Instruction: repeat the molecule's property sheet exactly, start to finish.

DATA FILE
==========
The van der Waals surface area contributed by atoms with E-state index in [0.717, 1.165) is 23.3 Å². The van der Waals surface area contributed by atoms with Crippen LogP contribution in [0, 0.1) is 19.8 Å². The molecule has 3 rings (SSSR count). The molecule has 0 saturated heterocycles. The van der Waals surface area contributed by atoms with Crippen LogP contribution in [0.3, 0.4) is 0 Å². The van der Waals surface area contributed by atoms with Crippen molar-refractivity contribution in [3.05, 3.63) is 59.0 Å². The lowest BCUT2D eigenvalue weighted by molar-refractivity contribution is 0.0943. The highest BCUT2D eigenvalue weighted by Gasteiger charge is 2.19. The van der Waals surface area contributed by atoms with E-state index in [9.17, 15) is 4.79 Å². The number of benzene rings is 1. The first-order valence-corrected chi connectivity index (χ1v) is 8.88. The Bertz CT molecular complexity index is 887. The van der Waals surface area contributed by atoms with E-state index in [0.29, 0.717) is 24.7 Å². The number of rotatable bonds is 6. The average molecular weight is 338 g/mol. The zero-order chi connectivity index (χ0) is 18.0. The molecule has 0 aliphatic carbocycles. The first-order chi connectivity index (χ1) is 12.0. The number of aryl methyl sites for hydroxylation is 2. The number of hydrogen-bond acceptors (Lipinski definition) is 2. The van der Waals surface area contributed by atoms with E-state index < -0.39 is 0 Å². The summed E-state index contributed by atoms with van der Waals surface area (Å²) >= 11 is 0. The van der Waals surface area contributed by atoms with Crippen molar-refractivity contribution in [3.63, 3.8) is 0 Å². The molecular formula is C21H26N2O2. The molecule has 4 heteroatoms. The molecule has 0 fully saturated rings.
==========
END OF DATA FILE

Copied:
The van der Waals surface area contributed by atoms with E-state index in [0.717, 1.165) is 23.3 Å². The van der Waals surface area contributed by atoms with Crippen LogP contribution in [0, 0.1) is 19.8 Å². The molecule has 3 rings (SSSR count). The molecule has 0 saturated heterocycles. The van der Waals surface area contributed by atoms with Crippen LogP contribution in [0.3, 0.4) is 0 Å². The van der Waals surface area contributed by atoms with Crippen molar-refractivity contribution in [3.05, 3.63) is 59.0 Å². The lowest BCUT2D eigenvalue weighted by molar-refractivity contribution is 0.0943. The highest BCUT2D eigenvalue weighted by Gasteiger charge is 2.19. The van der Waals surface area contributed by atoms with E-state index in [9.17, 15) is 4.79 Å². The number of benzene rings is 1. The first-order valence-corrected chi connectivity index (χ1v) is 8.88. The Bertz CT molecular complexity index is 887. The van der Waals surface area contributed by atoms with E-state index in [0.29, 0.717) is 24.7 Å². The number of rotatable bonds is 6. The average molecular weight is 338 g/mol. The zero-order chi connectivity index (χ0) is 18.0. The molecule has 0 aliphatic carbocycles. The first-order chi connectivity index (χ1) is 12.0. The number of aryl methyl sites for hydroxylation is 2. The number of hydrogen-bond acceptors (Lipinski definition) is 2. The van der Waals surface area contributed by atoms with E-state index < -0.39 is 0 Å². The summed E-state index contributed by atoms with van der Waals surface area (Å²) >= 11 is 0. The van der Waals surface area contributed by atoms with Crippen molar-refractivity contribution in [3.63, 3.8) is 0 Å². The molecular formula is C21H26N2O2. The molecule has 4 heteroatoms. The molecule has 0 fully saturated rings.